Community recognition for Coal & Allied

COAL & Allied has won the New South Wales Minerals Council 2010 Environment and Community Excellence Award for assisting indigenous communities in the Upper Hunter Valley.
Community recognition for Coal & Allied Community recognition for Coal & Allied Community recognition for Coal & Allied Community recognition for Coal & Allied Community recognition for Coal & Allied

Image courtesy of Coal & Allied

Blair Price

“Coal & Allied’s target of five per cent indigenous employment is now embedded in site and business unit plans, and furthermore, it’s been adopted by companies we work with, including Resco and Skilled,” the company’s Aboriginal relations specialist Cate Sims said.

“We also now deliver cultural awareness training to Coal & Allied employees to improve awareness of our commitment and approach to our relationships with our Aboriginal communities, and have also committed to provide this training to labour suppliers.”

Back in 2006 the Rio Tinto subsidiary undertook a socio-economic baseline study of the Upper Hunter Valley which identified how disadvantaged the indigenous communities were.

The coal producer consequently set up a committee, including local indigenous representatives, to select programs which best provide long-term benefits.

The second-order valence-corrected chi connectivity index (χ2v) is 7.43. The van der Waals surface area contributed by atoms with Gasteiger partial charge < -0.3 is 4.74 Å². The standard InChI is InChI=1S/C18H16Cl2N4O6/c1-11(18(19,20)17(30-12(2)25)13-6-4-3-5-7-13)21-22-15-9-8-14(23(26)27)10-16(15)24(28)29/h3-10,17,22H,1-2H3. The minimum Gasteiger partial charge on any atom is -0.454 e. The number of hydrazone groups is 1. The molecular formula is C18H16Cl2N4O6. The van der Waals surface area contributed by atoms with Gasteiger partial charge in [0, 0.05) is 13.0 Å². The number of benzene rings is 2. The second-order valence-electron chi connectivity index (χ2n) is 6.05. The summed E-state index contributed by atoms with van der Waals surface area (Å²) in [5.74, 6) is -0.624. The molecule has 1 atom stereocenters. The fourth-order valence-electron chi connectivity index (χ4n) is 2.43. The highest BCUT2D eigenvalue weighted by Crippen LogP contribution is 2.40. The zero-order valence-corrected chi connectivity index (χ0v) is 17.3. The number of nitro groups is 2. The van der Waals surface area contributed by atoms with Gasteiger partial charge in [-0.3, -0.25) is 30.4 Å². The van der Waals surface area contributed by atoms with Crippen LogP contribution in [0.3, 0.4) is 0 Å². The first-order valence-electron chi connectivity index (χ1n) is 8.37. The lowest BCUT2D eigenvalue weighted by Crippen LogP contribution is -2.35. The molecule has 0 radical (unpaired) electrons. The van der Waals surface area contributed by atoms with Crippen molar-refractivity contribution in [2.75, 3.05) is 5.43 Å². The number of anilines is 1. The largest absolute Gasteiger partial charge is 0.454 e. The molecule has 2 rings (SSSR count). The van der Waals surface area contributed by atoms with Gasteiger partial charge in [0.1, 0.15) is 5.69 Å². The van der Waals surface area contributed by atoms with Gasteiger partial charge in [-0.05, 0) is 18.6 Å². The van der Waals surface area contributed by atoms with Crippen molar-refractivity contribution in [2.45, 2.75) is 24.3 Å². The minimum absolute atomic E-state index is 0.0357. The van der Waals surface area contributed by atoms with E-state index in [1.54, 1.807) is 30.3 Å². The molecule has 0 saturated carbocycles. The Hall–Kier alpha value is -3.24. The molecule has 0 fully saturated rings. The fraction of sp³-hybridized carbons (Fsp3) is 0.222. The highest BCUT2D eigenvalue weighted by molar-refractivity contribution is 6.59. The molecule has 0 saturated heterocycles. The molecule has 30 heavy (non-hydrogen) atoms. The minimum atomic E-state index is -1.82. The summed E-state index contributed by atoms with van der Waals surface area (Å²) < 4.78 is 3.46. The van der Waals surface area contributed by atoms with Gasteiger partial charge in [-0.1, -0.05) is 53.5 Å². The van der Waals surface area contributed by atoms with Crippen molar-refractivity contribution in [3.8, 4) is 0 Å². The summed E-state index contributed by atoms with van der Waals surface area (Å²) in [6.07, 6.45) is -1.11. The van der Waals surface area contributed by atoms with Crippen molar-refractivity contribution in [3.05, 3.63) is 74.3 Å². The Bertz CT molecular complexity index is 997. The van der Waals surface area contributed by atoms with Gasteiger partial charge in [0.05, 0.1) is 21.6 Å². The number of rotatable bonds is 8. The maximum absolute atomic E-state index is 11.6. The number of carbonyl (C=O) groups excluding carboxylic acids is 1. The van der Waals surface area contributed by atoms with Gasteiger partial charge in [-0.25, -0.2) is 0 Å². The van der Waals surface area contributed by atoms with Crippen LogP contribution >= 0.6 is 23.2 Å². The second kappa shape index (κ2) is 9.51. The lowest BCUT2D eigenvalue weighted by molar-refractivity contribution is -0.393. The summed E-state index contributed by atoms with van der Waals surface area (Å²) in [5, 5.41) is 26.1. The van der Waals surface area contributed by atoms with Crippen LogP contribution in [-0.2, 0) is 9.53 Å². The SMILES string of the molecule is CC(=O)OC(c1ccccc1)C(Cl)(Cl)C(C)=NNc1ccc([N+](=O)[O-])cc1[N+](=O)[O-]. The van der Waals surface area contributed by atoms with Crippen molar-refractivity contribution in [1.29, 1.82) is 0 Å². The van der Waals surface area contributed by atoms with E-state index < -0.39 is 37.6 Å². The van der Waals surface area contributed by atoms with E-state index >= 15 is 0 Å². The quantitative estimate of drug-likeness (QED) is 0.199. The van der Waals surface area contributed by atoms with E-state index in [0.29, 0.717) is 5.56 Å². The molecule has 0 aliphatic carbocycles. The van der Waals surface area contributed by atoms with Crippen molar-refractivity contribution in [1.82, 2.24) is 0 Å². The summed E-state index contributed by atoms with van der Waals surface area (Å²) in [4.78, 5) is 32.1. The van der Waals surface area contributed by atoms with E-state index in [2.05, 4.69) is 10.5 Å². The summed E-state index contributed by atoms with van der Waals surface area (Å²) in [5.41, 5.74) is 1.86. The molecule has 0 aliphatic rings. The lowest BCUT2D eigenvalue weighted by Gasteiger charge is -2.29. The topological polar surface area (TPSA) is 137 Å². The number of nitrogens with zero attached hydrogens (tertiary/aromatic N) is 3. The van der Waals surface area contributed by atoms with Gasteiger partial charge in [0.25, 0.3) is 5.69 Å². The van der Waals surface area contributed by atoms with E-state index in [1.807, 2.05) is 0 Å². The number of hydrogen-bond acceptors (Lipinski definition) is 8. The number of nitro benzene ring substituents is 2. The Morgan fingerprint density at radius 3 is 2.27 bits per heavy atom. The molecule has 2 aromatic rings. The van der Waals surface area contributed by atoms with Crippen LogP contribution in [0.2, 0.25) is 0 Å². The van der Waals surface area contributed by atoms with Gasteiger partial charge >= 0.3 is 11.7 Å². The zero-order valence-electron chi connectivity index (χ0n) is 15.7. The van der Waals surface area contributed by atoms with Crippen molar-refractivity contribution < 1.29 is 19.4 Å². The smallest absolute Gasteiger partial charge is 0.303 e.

Aside from creating training and employment opportunities for indigenous people, Coal & Allied also worked on building sustainable networks into these communities.

“This work is creating an enabling environment for Indigenous people to participate fully in the local community and economy, and one which reflects their vision for their future.”

The company also picked up a highly commended award for its alluvial lands cropping trial which was a required action under the development consent for mining at its mammoth Hunter Valley Operations site.

“This is the first trial of its kind to demonstrate the rehabilitation of alluvial land after mining to match the crop production levels on nearby farms,” Coal & Allied environmental specialist Bill Baxter said.

“We believe the results are significant, not only for Coal & Allied, but for other key mining and agricultural regions with alluvial lands.

“The techniques employed during the rehabilitation work and the cropping trial are directly transferable to other mining operations aiming to return land to cropping.

“A tender has since been awarded to a farmer to commercially crop this land, which is a real-world indicator of the trial’s success.”

The Queensland government plans to introduce legislation to protect quality farmland from mining impacts, but effective rehabilitation techniques might save future coal mining developments in areas deemed to contain strategic cropping land.